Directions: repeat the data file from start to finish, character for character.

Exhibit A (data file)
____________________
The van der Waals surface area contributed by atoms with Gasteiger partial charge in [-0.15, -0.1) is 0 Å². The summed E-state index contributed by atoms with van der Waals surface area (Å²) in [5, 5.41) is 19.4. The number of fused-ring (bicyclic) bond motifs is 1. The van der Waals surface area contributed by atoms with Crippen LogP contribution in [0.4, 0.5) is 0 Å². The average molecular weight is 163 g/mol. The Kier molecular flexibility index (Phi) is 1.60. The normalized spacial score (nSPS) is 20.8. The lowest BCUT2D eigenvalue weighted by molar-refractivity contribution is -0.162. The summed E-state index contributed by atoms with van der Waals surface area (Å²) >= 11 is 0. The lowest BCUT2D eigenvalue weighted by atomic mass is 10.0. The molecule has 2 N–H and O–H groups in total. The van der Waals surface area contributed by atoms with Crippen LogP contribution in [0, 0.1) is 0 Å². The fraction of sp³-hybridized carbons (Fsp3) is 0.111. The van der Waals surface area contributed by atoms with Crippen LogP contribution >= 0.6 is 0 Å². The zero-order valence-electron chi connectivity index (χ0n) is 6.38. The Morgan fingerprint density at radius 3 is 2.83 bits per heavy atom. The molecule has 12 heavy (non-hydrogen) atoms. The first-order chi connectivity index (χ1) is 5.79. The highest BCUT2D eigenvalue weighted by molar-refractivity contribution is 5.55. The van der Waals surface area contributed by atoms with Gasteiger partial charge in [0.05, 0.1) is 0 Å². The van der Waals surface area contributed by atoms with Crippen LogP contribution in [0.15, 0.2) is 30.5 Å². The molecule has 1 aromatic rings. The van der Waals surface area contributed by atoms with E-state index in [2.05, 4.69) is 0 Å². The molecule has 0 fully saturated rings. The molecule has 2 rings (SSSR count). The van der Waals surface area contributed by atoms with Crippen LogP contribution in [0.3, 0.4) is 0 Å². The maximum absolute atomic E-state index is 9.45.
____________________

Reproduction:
The van der Waals surface area contributed by atoms with Gasteiger partial charge in [-0.15, -0.1) is 0 Å². The summed E-state index contributed by atoms with van der Waals surface area (Å²) in [5, 5.41) is 19.4. The number of fused-ring (bicyclic) bond motifs is 1. The van der Waals surface area contributed by atoms with Crippen LogP contribution in [0.4, 0.5) is 0 Å². The average molecular weight is 163 g/mol. The Kier molecular flexibility index (Phi) is 1.60. The normalized spacial score (nSPS) is 20.8. The lowest BCUT2D eigenvalue weighted by molar-refractivity contribution is -0.162. The summed E-state index contributed by atoms with van der Waals surface area (Å²) >= 11 is 0. The lowest BCUT2D eigenvalue weighted by atomic mass is 10.0. The molecule has 2 N–H and O–H groups in total. The van der Waals surface area contributed by atoms with Crippen LogP contribution in [0, 0.1) is 0 Å². The fraction of sp³-hybridized carbons (Fsp3) is 0.111. The van der Waals surface area contributed by atoms with Crippen LogP contribution >= 0.6 is 0 Å². The zero-order valence-electron chi connectivity index (χ0n) is 6.38. The Morgan fingerprint density at radius 3 is 2.83 bits per heavy atom. The molecule has 12 heavy (non-hydrogen) atoms. The first-order chi connectivity index (χ1) is 5.79. The highest BCUT2D eigenvalue weighted by molar-refractivity contribution is 5.55. The van der Waals surface area contributed by atoms with Gasteiger partial charge in [0.05, 0.1) is 0 Å². The van der Waals surface area contributed by atoms with Crippen LogP contribution in [0.15, 0.2) is 30.5 Å². The molecule has 1 aromatic rings. The van der Waals surface area contributed by atoms with E-state index in [2.05, 4.69) is 0 Å². The molecule has 0 fully saturated rings. The molecule has 2 rings (SSSR count). The van der Waals surface area contributed by atoms with Crippen LogP contribution in [0.3, 0.4) is 0 Å². The maximum absolute atomic E-state index is 9.45.